Aha! The shocking idea that good schools will flourish and drive out bad ones!  Growing pressure on teachers to perform! What horror! I’m no fan of the current government and didn’t vote for them but going back to my comprehensive education in the 1960s and 70s the problem was far too little competition in the state sector not too much. Competition exposes the bad and when people are given the freedom to choose (in this case the parents) the results were in general in my view positive. Again I’m not arguing for some libertarian free for all but simply suggesting that regulated competition is in general a good thing. The alternative of a monopoly is a very bad one. Case in point -  Big Technology. Another case in point - state-established churches. Both would be a much better target for Ian’s next incisive analyses. 

In conclusion, Christians shouldn’t worry about being engaged in business (including sports) or engaging in honest competition. The Olympics are no better or worse than other aspects of big business. Christians and other friends concerned about doing the right thing should strive for what’s right and resist what’s wrong but we shouldn’t and in fact cannot practically  “boycott” business but rather try and make it better. 

Categories: Friends

Book Review: the God of all things by Andrew Wilson Zondervan April 2021

Sun, 25/07/2021 - 20:26

Recently, I took three or four Christian books with me to read and dipped into them all. The others were fine but this one is in a different league. I was gripped from the beginning. It’s hard to write originally about theology (whilst remaining faithful to the text anyway!). This book is highly original and thought-provoking. Rather than abstract ideas we are taught about God from 30 created things ranging from earthquakes and pigs to pots and even viruses. Some are rather obvious like sun and water but who would think about camping equipment to teach us about the glory of God? Sometimes theological debates can be hard to follow and remote from the everyday struggle. Happily, God in his word has provided us with teaching from both everyday and rare objects.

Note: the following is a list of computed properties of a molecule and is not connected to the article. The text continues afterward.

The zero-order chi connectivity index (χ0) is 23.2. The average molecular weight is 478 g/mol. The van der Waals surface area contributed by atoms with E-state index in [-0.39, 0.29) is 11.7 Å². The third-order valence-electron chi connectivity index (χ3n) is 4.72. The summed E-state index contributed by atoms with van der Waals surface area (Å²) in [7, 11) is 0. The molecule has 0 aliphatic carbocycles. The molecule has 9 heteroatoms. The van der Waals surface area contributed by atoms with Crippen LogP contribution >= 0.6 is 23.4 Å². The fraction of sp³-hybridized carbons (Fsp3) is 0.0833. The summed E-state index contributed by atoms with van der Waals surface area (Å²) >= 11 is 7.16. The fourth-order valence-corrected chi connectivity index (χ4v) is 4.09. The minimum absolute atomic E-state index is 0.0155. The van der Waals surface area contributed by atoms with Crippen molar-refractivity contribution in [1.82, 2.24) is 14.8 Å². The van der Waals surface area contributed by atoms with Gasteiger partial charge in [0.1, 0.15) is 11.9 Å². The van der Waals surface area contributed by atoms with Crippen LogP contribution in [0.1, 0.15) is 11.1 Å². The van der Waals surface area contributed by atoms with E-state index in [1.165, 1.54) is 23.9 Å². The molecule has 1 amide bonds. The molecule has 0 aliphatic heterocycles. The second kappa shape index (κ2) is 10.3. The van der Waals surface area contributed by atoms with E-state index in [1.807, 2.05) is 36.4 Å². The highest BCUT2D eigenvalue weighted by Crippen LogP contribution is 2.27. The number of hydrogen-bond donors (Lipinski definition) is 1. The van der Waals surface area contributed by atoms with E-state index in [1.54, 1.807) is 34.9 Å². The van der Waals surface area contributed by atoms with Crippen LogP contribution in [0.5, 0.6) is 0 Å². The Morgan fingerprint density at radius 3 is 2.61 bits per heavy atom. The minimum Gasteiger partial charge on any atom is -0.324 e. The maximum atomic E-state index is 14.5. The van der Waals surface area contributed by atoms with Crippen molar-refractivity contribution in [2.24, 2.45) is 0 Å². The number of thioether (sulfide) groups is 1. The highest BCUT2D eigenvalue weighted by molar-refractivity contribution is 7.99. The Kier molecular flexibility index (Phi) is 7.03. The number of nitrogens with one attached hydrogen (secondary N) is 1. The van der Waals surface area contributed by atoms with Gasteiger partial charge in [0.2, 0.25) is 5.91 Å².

The book is also a healthy corrective to the teaching that the creation doesn’t matter as it’s all going to be destroyed anyway. Even the humblest and most mundane created objects, shows Wilson, teach us of the amazing God who delights in all aspects of his creation.  This is a book about how creation teaches us about God. “The God of the Sahara must be vast, boundless, and expansive. The God of the quarks must have an unimaginable eye for detail. The God of wombats must have a sense of humour….the things of God reveal the God of things”. Creation points us as a  signpost to the amazing God who made them all.